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Theresa May, British prime minister announced a post-Brexit immigration plan. The system is designed to only grant visas to skilled workers. In addition, EU citizens will not be granted any preferential access. The Road Haulage Association warns that the new system would put the transport industry in jeopardy.

Not only the haulage industry is criticizing the new proposal. Business leaders from other sectors such as construction, agriculture and hospitality and also alarmed by the proposed system. However, the government is already thinking of a pilot scheme which would allow workers from outside of EU to do seasonal farm work in the UK, reports the BusinessTech.co.za. No such plan was announced to alleviate the increasingly severe shortage of staff in the transport industry.

Government inertia is already choking this industry’s efforts to attract new talent,” regrets the RHA chief executive, Richard Burnett.

Burnett also admits that it is another hard blow for the sector and points to the Government’s continuing failure to address the skills shortage.

The trailblazer apprenticeship scheme is mired in red tape and underfunded, and the sector has only had access to £10m of the £130m it has paid into the Apprenticeship Levy. The driver shortage is getting worse, yet the Government proposes to adopt a system that will make it even harder to recruit the people we need to keep the economy moving” – says Burnett.

The RHA chief executive warns that the increasingly difficult situation of the transport sector is also creating a shift in the supply chain. Suppliers are increasingly turning to commercial vans – a much less regulated sector.

This is bad news,” said Burnett. “It means drivers are moving goods over long distances but aren’t subject to drivers’ hours rules that keep them and other road users safe.”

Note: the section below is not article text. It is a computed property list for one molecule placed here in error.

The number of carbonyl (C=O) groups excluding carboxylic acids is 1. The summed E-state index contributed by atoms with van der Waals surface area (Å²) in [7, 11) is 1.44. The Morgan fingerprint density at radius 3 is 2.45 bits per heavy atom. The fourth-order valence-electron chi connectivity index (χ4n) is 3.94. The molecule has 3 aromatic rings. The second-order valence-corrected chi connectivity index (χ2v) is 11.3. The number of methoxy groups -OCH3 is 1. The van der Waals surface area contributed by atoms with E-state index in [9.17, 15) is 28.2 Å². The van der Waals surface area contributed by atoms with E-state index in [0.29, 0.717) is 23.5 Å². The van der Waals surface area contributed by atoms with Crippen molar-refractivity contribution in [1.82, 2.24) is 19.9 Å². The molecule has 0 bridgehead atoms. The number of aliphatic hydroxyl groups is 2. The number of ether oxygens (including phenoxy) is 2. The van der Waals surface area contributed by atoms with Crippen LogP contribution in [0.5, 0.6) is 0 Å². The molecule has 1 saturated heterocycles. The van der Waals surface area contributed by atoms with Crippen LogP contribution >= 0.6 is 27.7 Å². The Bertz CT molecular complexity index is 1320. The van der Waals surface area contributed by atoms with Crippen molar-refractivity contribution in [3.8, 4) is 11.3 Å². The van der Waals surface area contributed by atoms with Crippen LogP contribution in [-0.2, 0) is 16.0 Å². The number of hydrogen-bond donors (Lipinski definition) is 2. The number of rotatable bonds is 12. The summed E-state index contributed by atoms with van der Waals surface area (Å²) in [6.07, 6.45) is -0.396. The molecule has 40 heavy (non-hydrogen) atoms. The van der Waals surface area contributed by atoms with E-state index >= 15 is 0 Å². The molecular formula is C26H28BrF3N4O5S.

Why are the EU workers so important to the transport sector in the UK?

The latest figures estimate that there are in excess of 43,000 lorry drivers from the EU working for British firms, with hauliers now “heavily dependent” on a continued influx of overseas drivers to keep them going. In addition, about 30,000 van drivers and 113,000 warehouse workers from across the English Channel are employed in the UK.

The UK’s supply chain is the blood in the veins of the UK’s economy, keeping schools, hospitals and businesses stocked, shop shelves full and retailers provided with the goods they need to prosper.  Without quick progress on the key elements that FTA has outlined, the resulting disruption could have disastrous impacts for British and EU business. A no-deal agreement should only be considered once every opportunity to reach a deal has been explored. Negotiators on both sides need to keep working to ensure that Britain and the EU keep on trading, day in, day out,” says Sarah Laouadi, European Policy Manager at Freight Transport Association (FTA).

Currently, there is a lack of about 52,000 truck drivers in the UK. Road Haulage Association (RHA) predicts further lorry driver shortages. According to RHA, there are 60,000 lorry drivers from Eastern Europe working for British firms. If their work permits expire after March 2019, the British companies might face a serious staff shortage.

Due to the seasonal nature of logistics, access to temporary staff is crucial and this gap has been filled by many EU workers. We know the plan for those EU workers wanting to gain settled status but not for those who come to the UK for seasonal work – the ones which businesses rely on to keep goods and services flowing,” says Sally Gilson, FTA’s head of skills for MotorTransport.co.uk.

Photo: Wikimedia Commons/Veronica538 /CC BY-SA 3.0 

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